solar wind
© unknown

I initially wrote this article using data only from David Archibald, but within a couple of minutes I was given some broader data from Leif Svalgaard, so I have rewritten this to include both resources in the interest of seeing the broader perspective. - Anthony

Last September WUWT covered NASA's press conference on the state of the sun. One of the announcements was this:
Sept. 23, 2008: In a briefing today at NASA headquarters, solar physicists announced that the solar wind is losing power.

"The average pressure of the solar wind has dropped more than 20% since the mid-1990s," says Dave McComas of the Southwest Research Institute in San Antonio, Texas. "This is the weakest it's been since we began monitoring solar wind almost 50 years ago."
From Wiki:
The solar wind is a stream of charged particles - a plasma - ejected from the upper atmosphere of the sun. It consists mostly of electrons and protons with energies of about 1 keV. The stream of particles varies in temperature and speed with the passage of time. These particles are able to escape the sun's gravity, in part because of the high temperature of the corona, but also because of high kinetic energy that particles gain through a process that is not well-understood.

The solar wind creates the Heliosphere, a vast bubble in the interstellar medium surrounding the solar system. Other phenomena include geomagnetic storms that can knock out power grids on Earth, the aurorae such as the Northern Lights, and the plasma tails of comets that always point away from the sun.
Solar Wind Flow Pressure is something that is tracked daily by the Space Weather Prediction Center (SWPC) For example they display a nifty solar wind dashboard gauge on Space Weather Now that shows "dynamic pressure":
space weather solar wind

Explanation of readings.

Dynamic Pressure Dial:

Ranges from 0.1 to 100 nPa. The scale is log10 over the full range. If the density or speed data are missing, the arrow will not appear. The arrow will move to the location on the scale corresponding to the actual value of the latest 15 minute average of the Dynamic Pressure P of the solar wind. Dynamic Pressure is a function of speed and density.

David Archibald writes:
Robert Bateman's graphic of the solar wind sent me in search of a longer time series. I found a longer one, and one that is a more accurate indication of the force that is pushing the galactic cosmic rays out from the inner planets of the solar system. It is the three month smoothed, 27 day average of the solar wind flow pressure. The data is from the Omniweb site.
solar wind pressure
© unknown

The narrow downtrend channel that started in 2005 is quite evident. Before that it was trendless, and didn't change with solar cycle amplitude. The volatility within the downtrend is much less than it was prior to 2005. Also evident is a big oscillation in 2004, which may be an artefact of a switch that changed the mode.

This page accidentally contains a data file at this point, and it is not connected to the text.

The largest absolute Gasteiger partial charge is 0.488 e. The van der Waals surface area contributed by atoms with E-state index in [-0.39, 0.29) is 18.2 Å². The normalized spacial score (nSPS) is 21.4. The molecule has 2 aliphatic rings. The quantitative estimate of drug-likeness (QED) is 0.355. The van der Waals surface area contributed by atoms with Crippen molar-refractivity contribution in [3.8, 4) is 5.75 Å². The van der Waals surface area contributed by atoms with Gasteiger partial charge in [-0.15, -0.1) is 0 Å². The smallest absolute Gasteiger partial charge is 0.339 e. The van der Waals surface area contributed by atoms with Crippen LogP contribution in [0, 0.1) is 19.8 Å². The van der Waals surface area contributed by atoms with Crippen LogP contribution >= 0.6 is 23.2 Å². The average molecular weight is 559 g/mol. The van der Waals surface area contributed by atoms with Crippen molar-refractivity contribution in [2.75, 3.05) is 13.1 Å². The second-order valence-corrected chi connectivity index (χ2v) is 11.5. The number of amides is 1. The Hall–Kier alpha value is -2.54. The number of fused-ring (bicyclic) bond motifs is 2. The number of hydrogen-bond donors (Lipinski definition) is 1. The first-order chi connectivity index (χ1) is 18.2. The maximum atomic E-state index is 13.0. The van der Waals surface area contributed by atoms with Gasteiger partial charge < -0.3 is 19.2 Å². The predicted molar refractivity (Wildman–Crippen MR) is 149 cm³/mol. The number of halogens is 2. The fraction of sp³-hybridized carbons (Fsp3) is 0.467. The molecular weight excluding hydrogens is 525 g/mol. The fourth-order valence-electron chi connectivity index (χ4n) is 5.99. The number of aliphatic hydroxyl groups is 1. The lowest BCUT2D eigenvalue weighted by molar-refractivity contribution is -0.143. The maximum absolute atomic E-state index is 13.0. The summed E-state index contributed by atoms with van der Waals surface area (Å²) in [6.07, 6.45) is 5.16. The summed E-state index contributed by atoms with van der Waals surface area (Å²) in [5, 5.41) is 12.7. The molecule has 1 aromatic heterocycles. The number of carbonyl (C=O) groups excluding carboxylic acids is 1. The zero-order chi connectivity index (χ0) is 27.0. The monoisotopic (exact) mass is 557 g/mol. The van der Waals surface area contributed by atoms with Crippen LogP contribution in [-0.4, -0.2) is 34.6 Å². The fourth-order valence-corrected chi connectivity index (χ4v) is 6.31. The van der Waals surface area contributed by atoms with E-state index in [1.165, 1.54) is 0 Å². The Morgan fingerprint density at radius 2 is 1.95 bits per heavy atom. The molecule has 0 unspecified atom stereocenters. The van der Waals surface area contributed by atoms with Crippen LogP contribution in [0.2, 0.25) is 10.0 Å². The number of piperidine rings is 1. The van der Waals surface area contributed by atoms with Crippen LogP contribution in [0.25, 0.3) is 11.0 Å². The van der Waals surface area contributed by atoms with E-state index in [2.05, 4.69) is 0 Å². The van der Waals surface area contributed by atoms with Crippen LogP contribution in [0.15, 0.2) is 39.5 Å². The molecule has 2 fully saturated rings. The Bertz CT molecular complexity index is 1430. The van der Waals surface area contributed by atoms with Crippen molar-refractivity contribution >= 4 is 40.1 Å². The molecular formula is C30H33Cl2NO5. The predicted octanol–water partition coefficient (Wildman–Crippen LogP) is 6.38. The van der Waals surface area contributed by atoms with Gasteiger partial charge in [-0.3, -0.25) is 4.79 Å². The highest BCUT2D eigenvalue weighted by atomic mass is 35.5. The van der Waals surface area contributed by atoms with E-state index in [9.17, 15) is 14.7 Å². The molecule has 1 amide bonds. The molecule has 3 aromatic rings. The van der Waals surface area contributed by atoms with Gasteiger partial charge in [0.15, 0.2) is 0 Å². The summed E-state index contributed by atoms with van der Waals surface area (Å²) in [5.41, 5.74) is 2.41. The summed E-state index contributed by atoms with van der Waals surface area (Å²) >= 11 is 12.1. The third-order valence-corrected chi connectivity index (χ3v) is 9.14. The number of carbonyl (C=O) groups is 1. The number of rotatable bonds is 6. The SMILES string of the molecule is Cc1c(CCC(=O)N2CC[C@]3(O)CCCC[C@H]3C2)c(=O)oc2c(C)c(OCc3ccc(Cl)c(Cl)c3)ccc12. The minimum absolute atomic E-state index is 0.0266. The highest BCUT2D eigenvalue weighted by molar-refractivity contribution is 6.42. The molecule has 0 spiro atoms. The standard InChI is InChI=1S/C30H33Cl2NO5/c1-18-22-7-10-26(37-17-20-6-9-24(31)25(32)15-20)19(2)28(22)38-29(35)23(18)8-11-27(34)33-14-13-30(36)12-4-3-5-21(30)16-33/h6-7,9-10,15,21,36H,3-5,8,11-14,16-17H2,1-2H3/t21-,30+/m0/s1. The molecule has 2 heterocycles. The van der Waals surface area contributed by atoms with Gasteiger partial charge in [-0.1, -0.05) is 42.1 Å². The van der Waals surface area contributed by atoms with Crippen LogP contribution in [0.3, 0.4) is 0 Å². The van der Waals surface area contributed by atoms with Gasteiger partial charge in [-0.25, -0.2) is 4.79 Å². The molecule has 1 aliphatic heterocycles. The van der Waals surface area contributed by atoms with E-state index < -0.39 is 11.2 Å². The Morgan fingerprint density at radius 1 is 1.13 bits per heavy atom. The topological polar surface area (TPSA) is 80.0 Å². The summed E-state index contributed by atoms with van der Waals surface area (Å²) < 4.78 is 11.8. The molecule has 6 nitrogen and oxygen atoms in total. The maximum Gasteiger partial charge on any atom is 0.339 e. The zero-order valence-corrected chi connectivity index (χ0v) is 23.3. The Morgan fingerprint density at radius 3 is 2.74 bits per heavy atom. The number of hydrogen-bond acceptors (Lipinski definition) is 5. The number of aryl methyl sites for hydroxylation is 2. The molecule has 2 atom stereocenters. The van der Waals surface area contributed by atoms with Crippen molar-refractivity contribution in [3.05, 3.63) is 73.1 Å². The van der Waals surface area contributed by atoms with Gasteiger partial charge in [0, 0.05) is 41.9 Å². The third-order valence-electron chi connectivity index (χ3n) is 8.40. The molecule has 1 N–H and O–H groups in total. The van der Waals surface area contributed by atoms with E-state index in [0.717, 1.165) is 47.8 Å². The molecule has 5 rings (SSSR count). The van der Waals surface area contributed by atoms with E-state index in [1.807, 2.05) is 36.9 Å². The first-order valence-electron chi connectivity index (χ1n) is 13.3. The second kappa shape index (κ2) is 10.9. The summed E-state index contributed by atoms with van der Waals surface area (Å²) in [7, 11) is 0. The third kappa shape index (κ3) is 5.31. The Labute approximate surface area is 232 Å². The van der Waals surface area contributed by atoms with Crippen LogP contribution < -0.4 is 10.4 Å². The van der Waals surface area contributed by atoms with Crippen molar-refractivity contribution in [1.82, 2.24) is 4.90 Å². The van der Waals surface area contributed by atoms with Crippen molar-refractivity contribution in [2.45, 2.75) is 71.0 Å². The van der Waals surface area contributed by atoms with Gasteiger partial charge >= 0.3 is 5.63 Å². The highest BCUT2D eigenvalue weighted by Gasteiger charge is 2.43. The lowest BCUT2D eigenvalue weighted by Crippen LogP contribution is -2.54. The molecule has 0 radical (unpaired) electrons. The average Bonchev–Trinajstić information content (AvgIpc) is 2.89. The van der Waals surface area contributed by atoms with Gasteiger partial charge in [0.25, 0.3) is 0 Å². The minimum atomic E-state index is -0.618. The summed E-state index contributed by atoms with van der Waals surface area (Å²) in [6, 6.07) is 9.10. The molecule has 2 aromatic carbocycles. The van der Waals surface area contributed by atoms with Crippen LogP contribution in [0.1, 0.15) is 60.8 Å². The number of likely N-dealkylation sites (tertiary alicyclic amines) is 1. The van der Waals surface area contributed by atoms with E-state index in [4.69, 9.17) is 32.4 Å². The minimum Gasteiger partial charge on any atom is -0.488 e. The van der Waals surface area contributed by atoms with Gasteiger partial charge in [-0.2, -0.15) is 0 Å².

From this chart, solar activity is still falling until the downtrend channel is broken. As the solar wind takes a year to reach the heliopause, the Oulu neutron count will continue to rise for the next year. But just as the Earth's atmosphere has shrunk, the heliopause will also be shrinking.
However this Archibald graph only shows a narrow slice of the entire data picture, Leif Svalgaard has an OMNI2 dataset that tracks back to 1963:
OMNI2 dataset graph
© unknown

While we can indeed see the current downtrend since 1997, we have had periods before where the solar wind has been almost as low . Though NASA said last year "This is the weakest it's been since we began monitoring solar wind almost 50 years ago.".

There is an overall down trend since 1992, with a short plateau at the last solar max around year 2000-2004, followed by another downtrend starting about 2005.

In terms on the sun's history (if it were compared to a day) we have about a microsecond worth of data out of that day on display above. So what conclusion, if any, can we draw from it? The only one I can see is it showing reduced solar activity, but nothing profound (in terms of the solar wind data we have) except that. We see a low period of similar amplitude around 1970, but it is noisier. The trend we've seen since 2005 is less noisy, which is inline with the quiet sun we have observed recently.

Let's hope sol gets the magneto revved up again.

UPDATE: I had written to David Archibald, saying that "the broader data set to 1963 didn't agree with your conclusions", and he wrote back within about 15 minutes and provided a new graph:
Anthony, Agreed, and thankyou.

I went back to find the larger data set, as follows:
solar wind pressure 1970-2009
© unknown

It is evident that the longer picture is more complicated. The correlation with solar minima and maxima is quite poor. Activity did not recover into Solar Cycle 23.

Yours sincerely,

David Archibald
So now we have all the makings of a good debate.